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Thursday
Aug192010

Honeyed Figs with Roasted Rosemary Goat Cheese

Food is art.

At least at its best it is.

Figs may be the quintessential food as art.  Because of their sensual beauty they can be seen dotting the landscape of still life oil paintings throughout history. They’re vibrant, unique, and the colors alone are cause for drooling—rich black ruby (Black Mission) to amber (Calimyrna) to the brilliant green lovelies shown above (Kadota). Cut them open and their flesh—rusty pink to ominous blood red—oozes with sweetness.

An ancient fruit, figs are mentioned as far back in history as 2000 BC Babylonia. It’s only fitting they be paired with other ancient foods—honey, rosemary, goat cheese—and cooked with fire (aka the grill), the most ancient of cooking methods.

Do you want to hear my recommendation for enjoying these sweet, smooth, fig appetizers—caramelized on the grill, lightly scented with rosemary and garlic, dripping with honey? Place them lovingly on a favorite plate, with wine in hand and best friend, sibling or spouse in tow, find a lovely outdoor spot. Sip the wine. Savor the figs. Enjoy the company.

At the encouragement of Carol over at Simply Gluten Free I’ve decided to enter the photo below in her GF Photo Contest. Please go take a look at her site—she’s got many wondeful GF and allergy free recipes just waiting to be tried. …and wish me luck!

 

Honeyed Figs with Roasted Rosemary Goat Cheese

Roast the rosemary and garlic (recipe follows).

Meanwhile mix together and set aside:
½ cup goat chevre
1 sprig roasted rosemary leaves, finely chopped
2 or 3 chunks roasted garlic, smashed & chopped
1/2 to 1 teaspoon honey (more or less to taste)

In a separate small bowl whisk together:
1 1/2 teaspoons lemon juice
1 1/2 teaspoons honey
1 teaspoon olive oil

Cut 8 figs in half lengthwise. Drizzle with the honey lemon mixture. Sprinkle with sea salt and freshly ground pepper.

Gently place on a preheated grill—cut side down. After 2 minutes turn over. Grill another 2 minutes and remove to a decorative plate—cut side up. (Grilling is optional but nice because it warms up and slightly caramelizes the figs.)

Top each fig half with a dollop of the rosemary and garlic laced chevre. Drizzle with honey if you’d like them pretty and sweet. Garnish the plate with roasted or fresh rosemary. Serve immediately.

 

Roasted Rosemary and Garlic

Pick 2 or 3 fresh sprigs of rosemary.

Smash and coarse dice a large clove of garlic.

Cut a piece of heavy aluminum foil about 4 inches longer than the longest sprig of rosemary.

Line the foil with a piece of parchment the same size.

Place the rosemary on the parchment and dot with the garlic pieces.

Drizzle with olive oil. Sprinkle with sea salt and freshly cracked pepper. Wrap the rosemary in the parchment  folding under the open ends. Wrap the foil around the parchment package using the same method.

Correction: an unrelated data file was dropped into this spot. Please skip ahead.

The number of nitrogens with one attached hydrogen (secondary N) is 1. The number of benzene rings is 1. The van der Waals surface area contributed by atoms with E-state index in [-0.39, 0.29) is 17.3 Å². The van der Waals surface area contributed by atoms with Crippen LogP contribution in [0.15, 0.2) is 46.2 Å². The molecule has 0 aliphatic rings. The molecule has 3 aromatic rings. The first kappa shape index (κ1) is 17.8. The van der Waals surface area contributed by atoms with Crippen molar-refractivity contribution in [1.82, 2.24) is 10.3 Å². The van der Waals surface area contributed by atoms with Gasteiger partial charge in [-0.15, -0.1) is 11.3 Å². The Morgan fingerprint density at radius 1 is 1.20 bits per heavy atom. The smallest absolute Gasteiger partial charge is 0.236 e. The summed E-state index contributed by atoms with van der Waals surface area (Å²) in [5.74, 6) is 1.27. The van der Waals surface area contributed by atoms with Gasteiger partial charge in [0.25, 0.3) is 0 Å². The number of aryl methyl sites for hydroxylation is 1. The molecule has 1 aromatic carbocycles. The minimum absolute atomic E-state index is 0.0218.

Place on the upper shelf of a preheated grill that’s set a medium heat. Close the lid and roast about 8-10 minutes turning the package over once halfway through. Grill temperatures vary so this timing may need to be adjusted up or down depending on your grill running cooler or hotter. 

Remove from the grill, let cool a minute, and carefully open the {hot} package to see if the rosemary is lightly browned and crispy.  If it isn’t close up the package and return to the grill for a few more minutes testing until it’s done.

Rosemary and garlic can be

  • mixed in with goat chevre and served on crackers
  • served over grilled steak
  • sprinkled over roasted vegetables or a fresh garden salad
  • used as a garnish and eaten as is

PRINT RECIPE

« Grilled Cabbage & Potato Packets | Main | Doughnut Muffins (Gluten-Free & Vegan) »

Reader Comments (10)

Absolutely gorgeous photos!!!! I want one of those figs a.s.a.p.!

Aug 19, 2010 | Unregistered Commenterwenderly

Wow, I would have never thought to use figs like this! Love it and can't wait to give it a try!

Aug 19, 2010 | Unregistered CommenterTracy

Okay! Holy cow, woman! You are teasing me. I am going to have to make these as well for your "adoption"!! Now I have an appetizer to go along with the Doughnut muffins for dessert (who needs dinner, right?).
These really look great, Nancy! Figs and goat cheese should just get married in my opinion. They are the perfect pair. I make a gf bruschetta with fig jam and goat cheese that is sooo yummy!

Wendy - Come on over. I can whip these babies up for you in a heart beat!

Tracy - Thanks! They were inspired a visit from my sister...we went to a fabulous green grocer & picked up the figs. She had brought some home made goat cheese (so delicious!). And, I was experimenting with the rosemary and garlic. Voila! They just seemed to go together.

Kim - Muahahahaha! <That's my evil laugh.> I want that gf bruschetta, fig jam, & goat cheese recipe. Stat! Yum.

Aug 20, 2010 | Registered CommenterNancy Kohler

Wonderful combination of flavors - I am itching to try out the recipe)

Aug 20, 2010 | Unregistered CommenterOLga

thank you for your sharing

Aug 20, 2010 | Unregistered Commenteroil paintings

I don't think I've ever eaten a fig. I should probably remedy this.

Aug 22, 2010 | Unregistered CommenterMiareeva

OH YUM! I wish I hadn't used up the last of my fresh figs today! Guess I'm going to have to go and hunt down some more... Oh darn. :)

Aug 23, 2010 | Unregistered CommenterFuji Mama

Looks incredible... Your photos are absolutely stunning!

I'm so jealous - I can't find figs anywhere at the moment. I adore them. I buy them fresh from the grocers and eat them like apples most of the time.

Lovely writing, too.

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